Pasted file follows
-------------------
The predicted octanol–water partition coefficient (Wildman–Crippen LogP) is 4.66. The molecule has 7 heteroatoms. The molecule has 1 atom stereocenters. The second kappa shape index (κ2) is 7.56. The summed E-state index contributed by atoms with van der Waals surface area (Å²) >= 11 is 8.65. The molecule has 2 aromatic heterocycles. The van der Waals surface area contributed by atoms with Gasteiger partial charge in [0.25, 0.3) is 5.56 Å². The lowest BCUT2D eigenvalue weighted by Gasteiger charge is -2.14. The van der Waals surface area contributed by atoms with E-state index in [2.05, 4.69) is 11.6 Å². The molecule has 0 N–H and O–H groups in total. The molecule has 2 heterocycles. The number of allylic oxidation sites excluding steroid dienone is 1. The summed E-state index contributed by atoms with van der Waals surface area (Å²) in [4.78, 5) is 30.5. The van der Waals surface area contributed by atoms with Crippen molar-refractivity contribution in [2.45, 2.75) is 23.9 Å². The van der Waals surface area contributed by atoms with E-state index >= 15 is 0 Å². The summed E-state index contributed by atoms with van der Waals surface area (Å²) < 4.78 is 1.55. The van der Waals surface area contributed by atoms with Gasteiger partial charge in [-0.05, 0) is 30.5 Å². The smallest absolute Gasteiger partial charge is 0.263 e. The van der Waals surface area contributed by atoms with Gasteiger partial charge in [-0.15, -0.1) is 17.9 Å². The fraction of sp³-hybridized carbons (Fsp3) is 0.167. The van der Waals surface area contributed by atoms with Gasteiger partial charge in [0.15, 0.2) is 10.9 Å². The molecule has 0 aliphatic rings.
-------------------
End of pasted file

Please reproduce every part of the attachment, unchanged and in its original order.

The predicted octanol–water partition coefficient (Wildman–Crippen LogP) is 4.66. The molecule has 7 heteroatoms. The molecule has 1 atom stereocenters. The second kappa shape index (κ2) is 7.56. The summed E-state index contributed by atoms with van der Waals surface area (Å²) >= 11 is 8.65. The molecule has 2 aromatic heterocycles. The van der Waals surface area contributed by atoms with Gasteiger partial charge in [0.25, 0.3) is 5.56 Å². The lowest BCUT2D eigenvalue weighted by Gasteiger charge is -2.14. The van der Waals surface area contributed by atoms with E-state index in [2.05, 4.69) is 11.6 Å². The molecule has 0 N–H and O–H groups in total. The molecule has 2 heterocycles. The number of allylic oxidation sites excluding steroid dienone is 1. The summed E-state index contributed by atoms with van der Waals surface area (Å²) in [4.78, 5) is 30.5. The van der Waals surface area contributed by atoms with Crippen molar-refractivity contribution in [2.45, 2.75) is 23.9 Å². The van der Waals surface area contributed by atoms with E-state index >= 15 is 0 Å². The summed E-state index contributed by atoms with van der Waals surface area (Å²) < 4.78 is 1.55. The van der Waals surface area contributed by atoms with Gasteiger partial charge in [-0.05, 0) is 30.5 Å². The smallest absolute Gasteiger partial charge is 0.263 e. The van der Waals surface area contributed by atoms with Gasteiger partial charge in [-0.15, -0.1) is 17.9 Å². The fraction of sp³-hybridized carbons (Fsp3) is 0.167. The van der Waals surface area contributed by atoms with Gasteiger partial charge in [0.15, 0.2) is 10.9 Å². The molecule has 0 aliphatic rings.